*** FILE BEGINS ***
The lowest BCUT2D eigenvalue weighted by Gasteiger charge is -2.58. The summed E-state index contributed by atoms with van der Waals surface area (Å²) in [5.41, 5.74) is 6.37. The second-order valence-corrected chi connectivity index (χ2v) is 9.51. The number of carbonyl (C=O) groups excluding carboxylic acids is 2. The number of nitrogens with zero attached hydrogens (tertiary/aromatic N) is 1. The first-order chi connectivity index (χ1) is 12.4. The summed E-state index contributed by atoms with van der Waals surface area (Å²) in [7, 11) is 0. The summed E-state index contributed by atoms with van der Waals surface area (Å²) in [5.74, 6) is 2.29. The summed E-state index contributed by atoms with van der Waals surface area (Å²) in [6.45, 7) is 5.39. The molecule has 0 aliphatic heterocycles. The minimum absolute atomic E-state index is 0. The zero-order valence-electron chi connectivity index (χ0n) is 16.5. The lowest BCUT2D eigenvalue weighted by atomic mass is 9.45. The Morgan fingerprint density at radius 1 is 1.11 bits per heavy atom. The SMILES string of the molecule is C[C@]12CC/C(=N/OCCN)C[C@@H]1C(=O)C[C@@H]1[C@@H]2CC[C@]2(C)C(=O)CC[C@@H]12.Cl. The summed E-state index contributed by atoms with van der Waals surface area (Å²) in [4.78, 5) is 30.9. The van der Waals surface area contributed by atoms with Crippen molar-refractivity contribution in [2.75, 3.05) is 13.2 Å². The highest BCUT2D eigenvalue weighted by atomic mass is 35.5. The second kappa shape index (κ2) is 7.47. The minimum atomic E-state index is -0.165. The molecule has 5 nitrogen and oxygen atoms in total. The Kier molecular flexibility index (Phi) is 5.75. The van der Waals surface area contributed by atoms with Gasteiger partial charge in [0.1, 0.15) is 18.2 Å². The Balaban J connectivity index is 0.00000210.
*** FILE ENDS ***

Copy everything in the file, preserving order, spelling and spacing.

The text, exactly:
The lowest BCUT2D eigenvalue weighted by Gasteiger charge is -2.58. The summed E-state index contributed by atoms with van der Waals surface area (Å²) in [5.41, 5.74) is 6.37. The second-order valence-corrected chi connectivity index (χ2v) is 9.51. The number of carbonyl (C=O) groups excluding carboxylic acids is 2. The number of nitrogens with zero attached hydrogens (tertiary/aromatic N) is 1. The first-order chi connectivity index (χ1) is 12.4. The summed E-state index contributed by atoms with van der Waals surface area (Å²) in [7, 11) is 0. The summed E-state index contributed by atoms with van der Waals surface area (Å²) in [5.74, 6) is 2.29. The summed E-state index contributed by atoms with van der Waals surface area (Å²) in [6.45, 7) is 5.39. The molecule has 0 aliphatic heterocycles. The minimum absolute atomic E-state index is 0. The zero-order valence-electron chi connectivity index (χ0n) is 16.5. The lowest BCUT2D eigenvalue weighted by atomic mass is 9.45. The Morgan fingerprint density at radius 1 is 1.11 bits per heavy atom. The SMILES string of the molecule is C[C@]12CC/C(=N/OCCN)C[C@@H]1C(=O)C[C@@H]1[C@@H]2CC[C@]2(C)C(=O)CC[C@@H]12.Cl. The summed E-state index contributed by atoms with van der Waals surface area (Å²) in [4.78, 5) is 30.9. The van der Waals surface area contributed by atoms with Crippen molar-refractivity contribution in [2.75, 3.05) is 13.2 Å². The highest BCUT2D eigenvalue weighted by atomic mass is 35.5. The second kappa shape index (κ2) is 7.47. The minimum atomic E-state index is -0.165. The molecule has 5 nitrogen and oxygen atoms in total. The Kier molecular flexibility index (Phi) is 5.75. The van der Waals surface area contributed by atoms with Gasteiger partial charge in [0.1, 0.15) is 18.2 Å². The Balaban J connectivity index is 0.00000210.